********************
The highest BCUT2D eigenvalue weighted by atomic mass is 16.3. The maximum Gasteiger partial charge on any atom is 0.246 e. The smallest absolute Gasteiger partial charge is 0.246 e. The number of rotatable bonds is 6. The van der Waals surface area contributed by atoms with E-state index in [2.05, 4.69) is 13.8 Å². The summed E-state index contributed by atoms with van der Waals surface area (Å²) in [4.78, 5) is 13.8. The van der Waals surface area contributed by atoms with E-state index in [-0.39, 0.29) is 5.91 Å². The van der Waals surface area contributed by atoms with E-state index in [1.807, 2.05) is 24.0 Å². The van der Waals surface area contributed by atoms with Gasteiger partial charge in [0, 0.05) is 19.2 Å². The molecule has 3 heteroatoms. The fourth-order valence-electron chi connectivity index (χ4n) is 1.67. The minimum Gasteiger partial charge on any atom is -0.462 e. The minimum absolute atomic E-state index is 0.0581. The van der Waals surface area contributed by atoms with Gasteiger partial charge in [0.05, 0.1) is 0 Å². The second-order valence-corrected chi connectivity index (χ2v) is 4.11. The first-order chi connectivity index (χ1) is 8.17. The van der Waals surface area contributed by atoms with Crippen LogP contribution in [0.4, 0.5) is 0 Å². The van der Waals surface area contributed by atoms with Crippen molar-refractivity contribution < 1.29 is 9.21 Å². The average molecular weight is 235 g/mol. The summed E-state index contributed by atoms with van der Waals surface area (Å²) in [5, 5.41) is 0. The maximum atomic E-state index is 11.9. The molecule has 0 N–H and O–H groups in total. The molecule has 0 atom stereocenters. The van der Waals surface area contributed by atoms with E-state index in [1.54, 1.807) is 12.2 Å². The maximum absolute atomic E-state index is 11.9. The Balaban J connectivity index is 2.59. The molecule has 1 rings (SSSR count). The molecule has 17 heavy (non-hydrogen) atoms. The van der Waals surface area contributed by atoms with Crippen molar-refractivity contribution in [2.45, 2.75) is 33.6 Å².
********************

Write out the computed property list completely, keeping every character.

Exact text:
The highest BCUT2D eigenvalue weighted by atomic mass is 16.3. The maximum Gasteiger partial charge on any atom is 0.246 e. The smallest absolute Gasteiger partial charge is 0.246 e. The number of rotatable bonds is 6. The van der Waals surface area contributed by atoms with E-state index in [2.05, 4.69) is 13.8 Å². The summed E-state index contributed by atoms with van der Waals surface area (Å²) in [4.78, 5) is 13.8. The van der Waals surface area contributed by atoms with E-state index in [-0.39, 0.29) is 5.91 Å². The van der Waals surface area contributed by atoms with E-state index in [1.807, 2.05) is 24.0 Å². The van der Waals surface area contributed by atoms with Gasteiger partial charge in [0, 0.05) is 19.2 Å². The molecule has 3 heteroatoms. The fourth-order valence-electron chi connectivity index (χ4n) is 1.67. The minimum Gasteiger partial charge on any atom is -0.462 e. The minimum absolute atomic E-state index is 0.0581. The van der Waals surface area contributed by atoms with Gasteiger partial charge in [0.05, 0.1) is 0 Å². The second-order valence-corrected chi connectivity index (χ2v) is 4.11. The first-order chi connectivity index (χ1) is 8.17. The van der Waals surface area contributed by atoms with Crippen LogP contribution in [0.4, 0.5) is 0 Å². The van der Waals surface area contributed by atoms with Crippen molar-refractivity contribution < 1.29 is 9.21 Å². The average molecular weight is 235 g/mol. The summed E-state index contributed by atoms with van der Waals surface area (Å²) in [5, 5.41) is 0. The maximum atomic E-state index is 11.9. The molecule has 0 N–H and O–H groups in total. The molecule has 0 atom stereocenters. The van der Waals surface area contributed by atoms with E-state index in [1.54, 1.807) is 12.2 Å². The maximum absolute atomic E-state index is 11.9. The Balaban J connectivity index is 2.59. The molecule has 1 rings (SSSR count). The molecule has 17 heavy (non-hydrogen) atoms. The van der Waals surface area contributed by atoms with Crippen molar-refractivity contribution in [2.45, 2.75) is 33.6 Å².